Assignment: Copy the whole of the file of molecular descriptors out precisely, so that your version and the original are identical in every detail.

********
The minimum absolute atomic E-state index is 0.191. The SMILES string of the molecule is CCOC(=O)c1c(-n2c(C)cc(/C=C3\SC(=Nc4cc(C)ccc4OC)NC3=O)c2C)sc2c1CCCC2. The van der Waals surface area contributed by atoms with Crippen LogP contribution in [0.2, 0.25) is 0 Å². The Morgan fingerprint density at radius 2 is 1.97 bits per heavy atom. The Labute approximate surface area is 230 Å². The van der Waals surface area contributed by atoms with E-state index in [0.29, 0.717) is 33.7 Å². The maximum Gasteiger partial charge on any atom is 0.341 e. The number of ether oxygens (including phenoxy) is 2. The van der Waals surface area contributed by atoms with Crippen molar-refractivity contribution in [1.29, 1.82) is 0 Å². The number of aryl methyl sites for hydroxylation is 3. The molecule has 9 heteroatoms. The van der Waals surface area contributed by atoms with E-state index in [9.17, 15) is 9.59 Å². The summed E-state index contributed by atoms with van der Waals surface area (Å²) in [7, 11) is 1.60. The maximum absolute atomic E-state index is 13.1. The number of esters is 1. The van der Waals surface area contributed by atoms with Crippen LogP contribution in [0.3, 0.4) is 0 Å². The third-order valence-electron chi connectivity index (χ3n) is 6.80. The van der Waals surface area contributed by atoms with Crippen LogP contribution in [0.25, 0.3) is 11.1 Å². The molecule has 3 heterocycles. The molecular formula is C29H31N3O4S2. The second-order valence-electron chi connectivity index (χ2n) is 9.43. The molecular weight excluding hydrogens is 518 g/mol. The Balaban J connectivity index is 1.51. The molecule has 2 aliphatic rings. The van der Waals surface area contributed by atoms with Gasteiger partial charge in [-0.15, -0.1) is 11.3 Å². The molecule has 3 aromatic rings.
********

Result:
The minimum absolute atomic E-state index is 0.191. The SMILES string of the molecule is CCOC(=O)c1c(-n2c(C)cc(/C=C3\SC(=Nc4cc(C)ccc4OC)NC3=O)c2C)sc2c1CCCC2. The van der Waals surface area contributed by atoms with Crippen LogP contribution in [0.2, 0.25) is 0 Å². The Morgan fingerprint density at radius 2 is 1.97 bits per heavy atom. The Labute approximate surface area is 230 Å². The van der Waals surface area contributed by atoms with E-state index in [0.29, 0.717) is 33.7 Å². The maximum Gasteiger partial charge on any atom is 0.341 e. The number of ether oxygens (including phenoxy) is 2. The van der Waals surface area contributed by atoms with Crippen molar-refractivity contribution in [1.29, 1.82) is 0 Å². The number of aryl methyl sites for hydroxylation is 3. The molecule has 9 heteroatoms. The van der Waals surface area contributed by atoms with E-state index in [9.17, 15) is 9.59 Å². The summed E-state index contributed by atoms with van der Waals surface area (Å²) in [7, 11) is 1.60. The maximum absolute atomic E-state index is 13.1. The number of esters is 1. The van der Waals surface area contributed by atoms with Crippen LogP contribution in [0.3, 0.4) is 0 Å². The third-order valence-electron chi connectivity index (χ3n) is 6.80. The van der Waals surface area contributed by atoms with Crippen LogP contribution in [0.25, 0.3) is 11.1 Å². The molecule has 3 heterocycles. The molecular formula is C29H31N3O4S2. The second-order valence-electron chi connectivity index (χ2n) is 9.43. The molecular weight excluding hydrogens is 518 g/mol. The Balaban J connectivity index is 1.51. The molecule has 2 aliphatic rings. The van der Waals surface area contributed by atoms with Gasteiger partial charge in [-0.15, -0.1) is 11.3 Å². The molecule has 3 aromatic rings.